31 January 2011

The Paris Wife


I love the cover of this book! The Paris Wife is a fictionalized story of Ernest Hemingway's first marriage to Hadley Richardson. Hadley narrates the story, starting in October 1920, as she meets Ernest while visiting a friend in Chicago. Her account is gripping from the beginning, but about halfway through the book I felt it dragged a bit in places. Then I suddenly realized it was reading more like a memoir than a novel. I had felt more involved and engaged in the beginning. That feeling did return, however, in scenes where Hadley talks about her life before Ernest, and when Hadley and Ernest are living their lives together without the continual appearances of other writers and literary friends and acquaintances.

I cannot profess to be a fan of Hemingway's work, simply because I've not read anything by him. Nor am I very familiar with the other authors who float in and out of the story, with the exception of Scott Fitzgerald (and Zelda). So that may have contributed to my starting to lose interest when Hadley detailed all their many comings and goings.

Interspersed among the chapters are a handful of very short sections told in third person from Ernest's point of view. I understand their purpose - they give us, the reader, some insight into Ernest and his actions (or reactions). But I found those chapters a little jarring and unnecessary to the story, and I think if I'd skipped them, I wouldn't have really missed anything.

Overall I enjoyed the book. I love the 20's - the music, the clothes, the slang, and following Hadley's life with Ernest was a wonderful glimpse of the times.

(I received this ARC in a giveaway from Random House. The book goes on sale 2/22/11.)

28 January 2011

The Good, The Bad, and The Undead


I read the first book in this series, Dead Witch Walking, in April 2008, and have been collecting the other books as I came across them. As I started, I was a little worried that since it’s been two and a half years since reading the first book I might feel a little lost, but as little references to that storyline were mentioned my memory picked up and I was able to get involved in this one very quickly. 

Rachel Morgan is a very likable heroine. She’s young and impetuous, and sometimes leaps into action before giving the situation as much thought as she ought to. Jenks, her pixie sidekick, is enjoyable; Ivy, her living vamp roommate, a little less so. Ivy has been “off the juice” so to speak for some time, but she and her struggle to not bite humans is featured in the plot, and I am a little worried about what will happen to her in future books. It would certainly be unnerving to share a home with someone who could (and has) attack you at any given moment.

I would have liked to see more of Nick, Rachel’s human boyfriend. I know, these aren’t romance novels, but still. He’s another great character. All of Kim Harrison’s characters are great characters. Trent Kalamack is the enemy, and yet, like Rachel, I’m almost drawn to him!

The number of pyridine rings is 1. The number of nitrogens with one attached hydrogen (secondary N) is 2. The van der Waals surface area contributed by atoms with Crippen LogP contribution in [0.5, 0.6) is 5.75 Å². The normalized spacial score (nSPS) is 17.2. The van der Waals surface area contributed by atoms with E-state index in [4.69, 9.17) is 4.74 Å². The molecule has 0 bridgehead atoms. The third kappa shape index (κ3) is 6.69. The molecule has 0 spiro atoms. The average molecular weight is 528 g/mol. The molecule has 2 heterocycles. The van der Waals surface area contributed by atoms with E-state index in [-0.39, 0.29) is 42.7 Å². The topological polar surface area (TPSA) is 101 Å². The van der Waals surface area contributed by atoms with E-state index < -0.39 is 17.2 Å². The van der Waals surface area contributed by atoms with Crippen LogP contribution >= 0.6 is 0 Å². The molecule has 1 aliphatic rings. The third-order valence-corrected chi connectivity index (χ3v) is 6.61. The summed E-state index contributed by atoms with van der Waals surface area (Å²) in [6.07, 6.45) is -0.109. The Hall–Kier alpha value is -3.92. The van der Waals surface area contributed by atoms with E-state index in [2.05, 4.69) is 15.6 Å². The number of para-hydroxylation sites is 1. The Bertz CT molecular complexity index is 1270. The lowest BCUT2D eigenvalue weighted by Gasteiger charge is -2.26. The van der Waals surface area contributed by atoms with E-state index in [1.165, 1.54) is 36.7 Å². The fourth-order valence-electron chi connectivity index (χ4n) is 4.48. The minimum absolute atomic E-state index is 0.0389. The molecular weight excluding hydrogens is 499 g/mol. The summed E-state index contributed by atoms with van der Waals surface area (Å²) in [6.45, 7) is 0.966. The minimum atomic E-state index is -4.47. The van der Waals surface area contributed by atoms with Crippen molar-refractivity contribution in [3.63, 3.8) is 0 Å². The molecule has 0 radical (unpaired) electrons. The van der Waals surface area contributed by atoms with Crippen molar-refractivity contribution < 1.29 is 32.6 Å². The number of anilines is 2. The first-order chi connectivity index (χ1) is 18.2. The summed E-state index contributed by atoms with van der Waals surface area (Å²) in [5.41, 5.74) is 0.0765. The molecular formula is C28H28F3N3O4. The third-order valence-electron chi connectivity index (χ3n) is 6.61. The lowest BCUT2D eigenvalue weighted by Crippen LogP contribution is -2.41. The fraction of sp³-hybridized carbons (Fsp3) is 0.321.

(I received this book through the now defunct Frugal Reader website in November 2008).

26 January 2011

The Next Three Days

Do you know what I love almost as much as books? Movies. Television. A group of us go to the movies every Tuesday night. Last night we saw The Next Three Days.

It was a gripping and intense ride. Part way through I desperately needed to pee, but couldn't bear to leave the theatre for fear I'd miss something important.

This movie is a drama, a thrilling suspenseful drama, but it's a romance at it's core. Everything Russell Crowe's character does is out of love for his wife (the wonderful Elizabeth Banks), his family. And amid all the action and drama is one of the most romantic scenes in any movie. I won't tell you what John says to Lara over the phone while she sits on the other side of the glass staring at him in despair. But I teared up. This is how a man should love a woman.

January 2011 Acquisitions 3

The mail just arrived, and I received a surprise RABCK (Random Act of BookCrossing Kindness)! Ralph's Party by Lisa Jewell, which I put on my wish list in January after reading a review about it. According to the back cover it is "a sparkling romantic comedy about friends, lovers, and other neighbors".

21 January 2011

Sloppy Firsts


I picked this book up at a thrift store in February 2005. I don't remember if I knew anything about it at the time, or if I just grabbed it because it looked like a chick lit book, which I was (and still am) into. When I go on a thrift store shopping binge, I buy a lot of books just from looking at the covers and with no prior knowledge of the contents. Sometimes you get a loser, sometimes you get a winner. This was definitely a winner.

When I opened this book and started reading a couple of days ago, I didn't bother to read the back cover, or the inside cover flap. I just started reading the book. And learned, to my surprise, that it's a YA book, narrated by a teenage girl in diary form. A genre that I kind of got bored with awhile back, somewhere in the middle of the Georgia Nicolson series by Louise Rennison (which I've never finished - I also never finished the Mates, Dates, and... series by Cathy Hopkins). At that point I immediately did read the back cover and the cover flap, just to confirm to myself that it really is a YA novel.

I got caught up in sixteen-year-old Jessica Darling's world very quickly, however, and am really glad that I gave it a shot. The narration is crisp and amusing and self-deprecating. Even though I'm forty-seven(!), I can still relate in my memory to some of her anxiety about school and boys and a best friend moving away (though in my life it was always me moving away from my best friend).

So now I have to add to my ever growing wish list the rest of this series: Second Helpings; Charmed Thirds; Fourth Comings; and Perfect Fifths. So thank you, Ms. McCafferty!

19 January 2011



I finished this last night and I really like it. It was very different than the vampire stuff I usually read, but I'll admit right now that I haven't really read as much as I thought I had, once I started thinking about it. I've read the Anita Blake series up to about the 8th or 9th book (and have gotten a little tired of it), and I'm currently reading the Argeneau series by Lynsay Sands, which of course is vampire romance and very enjoyable. I have not read the Twilight series and may not ever.  Different takes on vamp culture, and then here's Sunshine with an even different take.